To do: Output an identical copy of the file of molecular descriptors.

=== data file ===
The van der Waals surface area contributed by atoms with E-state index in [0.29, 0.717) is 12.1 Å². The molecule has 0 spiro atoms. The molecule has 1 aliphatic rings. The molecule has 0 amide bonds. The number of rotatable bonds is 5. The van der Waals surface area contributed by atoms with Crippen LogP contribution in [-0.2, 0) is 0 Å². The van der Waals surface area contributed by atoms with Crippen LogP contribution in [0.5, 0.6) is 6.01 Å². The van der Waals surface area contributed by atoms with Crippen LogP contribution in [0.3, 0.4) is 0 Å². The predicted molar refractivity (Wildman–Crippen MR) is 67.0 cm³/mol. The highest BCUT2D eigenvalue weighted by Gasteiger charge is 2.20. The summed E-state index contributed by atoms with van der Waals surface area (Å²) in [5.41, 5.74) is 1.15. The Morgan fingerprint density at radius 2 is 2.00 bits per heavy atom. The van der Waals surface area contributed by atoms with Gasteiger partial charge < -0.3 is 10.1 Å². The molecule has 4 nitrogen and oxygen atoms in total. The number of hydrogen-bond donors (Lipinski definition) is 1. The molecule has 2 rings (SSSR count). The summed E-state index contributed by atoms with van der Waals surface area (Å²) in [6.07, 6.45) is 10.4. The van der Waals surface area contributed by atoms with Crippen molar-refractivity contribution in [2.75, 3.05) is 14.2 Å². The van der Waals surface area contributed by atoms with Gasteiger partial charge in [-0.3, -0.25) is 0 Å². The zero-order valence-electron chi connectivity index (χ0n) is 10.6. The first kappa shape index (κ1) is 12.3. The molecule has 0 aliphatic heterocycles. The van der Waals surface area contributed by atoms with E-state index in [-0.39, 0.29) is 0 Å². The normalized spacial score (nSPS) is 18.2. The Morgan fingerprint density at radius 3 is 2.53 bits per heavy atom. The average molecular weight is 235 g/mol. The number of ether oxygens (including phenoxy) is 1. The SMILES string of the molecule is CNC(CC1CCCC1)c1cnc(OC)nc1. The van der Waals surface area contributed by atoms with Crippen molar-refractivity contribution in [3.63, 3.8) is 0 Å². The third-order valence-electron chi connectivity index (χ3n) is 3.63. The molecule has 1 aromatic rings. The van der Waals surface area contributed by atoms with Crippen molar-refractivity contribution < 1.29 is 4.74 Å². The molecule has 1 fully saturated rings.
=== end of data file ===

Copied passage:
The van der Waals surface area contributed by atoms with E-state index in [0.29, 0.717) is 12.1 Å². The molecule has 0 spiro atoms. The molecule has 1 aliphatic rings. The molecule has 0 amide bonds. The number of rotatable bonds is 5. The van der Waals surface area contributed by atoms with Crippen LogP contribution in [-0.2, 0) is 0 Å². The van der Waals surface area contributed by atoms with Crippen LogP contribution in [0.5, 0.6) is 6.01 Å². The van der Waals surface area contributed by atoms with Crippen LogP contribution in [0.3, 0.4) is 0 Å². The predicted molar refractivity (Wildman–Crippen MR) is 67.0 cm³/mol. The highest BCUT2D eigenvalue weighted by Gasteiger charge is 2.20. The summed E-state index contributed by atoms with van der Waals surface area (Å²) in [5.41, 5.74) is 1.15. The Morgan fingerprint density at radius 2 is 2.00 bits per heavy atom. The van der Waals surface area contributed by atoms with Gasteiger partial charge < -0.3 is 10.1 Å². The molecule has 4 nitrogen and oxygen atoms in total. The number of hydrogen-bond donors (Lipinski definition) is 1. The molecule has 2 rings (SSSR count). The summed E-state index contributed by atoms with van der Waals surface area (Å²) in [6.07, 6.45) is 10.4. The van der Waals surface area contributed by atoms with Crippen molar-refractivity contribution in [2.75, 3.05) is 14.2 Å². The van der Waals surface area contributed by atoms with Gasteiger partial charge in [-0.3, -0.25) is 0 Å². The zero-order valence-electron chi connectivity index (χ0n) is 10.6. The first kappa shape index (κ1) is 12.3. The molecule has 0 aliphatic heterocycles. The van der Waals surface area contributed by atoms with E-state index in [-0.39, 0.29) is 0 Å². The normalized spacial score (nSPS) is 18.2. The Morgan fingerprint density at radius 3 is 2.53 bits per heavy atom. The average molecular weight is 235 g/mol. The number of ether oxygens (including phenoxy) is 1. The SMILES string of the molecule is CNC(CC1CCCC1)c1cnc(OC)nc1. The van der Waals surface area contributed by atoms with Crippen molar-refractivity contribution in [3.63, 3.8) is 0 Å². The third-order valence-electron chi connectivity index (χ3n) is 3.63. The molecule has 1 aromatic rings. The van der Waals surface area contributed by atoms with Crippen molar-refractivity contribution < 1.29 is 4.74 Å². The molecule has 1 fully saturated rings.